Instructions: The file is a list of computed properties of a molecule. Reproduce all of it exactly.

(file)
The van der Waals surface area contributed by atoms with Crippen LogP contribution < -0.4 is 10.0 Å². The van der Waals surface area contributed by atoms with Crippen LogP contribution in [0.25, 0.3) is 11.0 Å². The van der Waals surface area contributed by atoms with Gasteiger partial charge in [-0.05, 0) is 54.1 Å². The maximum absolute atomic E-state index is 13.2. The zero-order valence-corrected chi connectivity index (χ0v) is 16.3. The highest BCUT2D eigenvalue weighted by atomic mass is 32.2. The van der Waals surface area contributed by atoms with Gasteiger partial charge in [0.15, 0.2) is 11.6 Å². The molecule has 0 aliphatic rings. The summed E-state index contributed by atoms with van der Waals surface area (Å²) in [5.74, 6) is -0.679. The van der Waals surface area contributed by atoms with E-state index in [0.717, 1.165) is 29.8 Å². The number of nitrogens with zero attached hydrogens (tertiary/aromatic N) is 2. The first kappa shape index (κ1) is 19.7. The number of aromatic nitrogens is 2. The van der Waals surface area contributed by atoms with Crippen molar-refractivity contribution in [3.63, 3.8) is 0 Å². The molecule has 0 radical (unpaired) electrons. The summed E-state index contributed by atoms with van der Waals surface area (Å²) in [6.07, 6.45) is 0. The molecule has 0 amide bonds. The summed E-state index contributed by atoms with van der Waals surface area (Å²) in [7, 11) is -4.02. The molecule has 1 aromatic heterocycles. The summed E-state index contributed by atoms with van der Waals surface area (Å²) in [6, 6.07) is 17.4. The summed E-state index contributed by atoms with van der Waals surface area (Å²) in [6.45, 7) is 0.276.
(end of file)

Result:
The van der Waals surface area contributed by atoms with Crippen LogP contribution < -0.4 is 10.0 Å². The van der Waals surface area contributed by atoms with Crippen LogP contribution in [0.25, 0.3) is 11.0 Å². The van der Waals surface area contributed by atoms with Gasteiger partial charge in [-0.05, 0) is 54.1 Å². The maximum absolute atomic E-state index is 13.2. The zero-order valence-corrected chi connectivity index (χ0v) is 16.3. The highest BCUT2D eigenvalue weighted by atomic mass is 32.2. The van der Waals surface area contributed by atoms with Gasteiger partial charge in [0.15, 0.2) is 11.6 Å². The molecule has 0 aliphatic rings. The summed E-state index contributed by atoms with van der Waals surface area (Å²) in [5.74, 6) is -0.679. The van der Waals surface area contributed by atoms with E-state index in [0.717, 1.165) is 29.8 Å². The number of nitrogens with zero attached hydrogens (tertiary/aromatic N) is 2. The first kappa shape index (κ1) is 19.7. The number of aromatic nitrogens is 2. The van der Waals surface area contributed by atoms with Crippen molar-refractivity contribution in [3.63, 3.8) is 0 Å². The molecule has 0 radical (unpaired) electrons. The summed E-state index contributed by atoms with van der Waals surface area (Å²) in [6.07, 6.45) is 0. The molecule has 0 amide bonds. The summed E-state index contributed by atoms with van der Waals surface area (Å²) in [7, 11) is -4.02. The molecule has 1 aromatic heterocycles. The summed E-state index contributed by atoms with van der Waals surface area (Å²) in [6, 6.07) is 17.4. The summed E-state index contributed by atoms with van der Waals surface area (Å²) in [6.45, 7) is 0.276.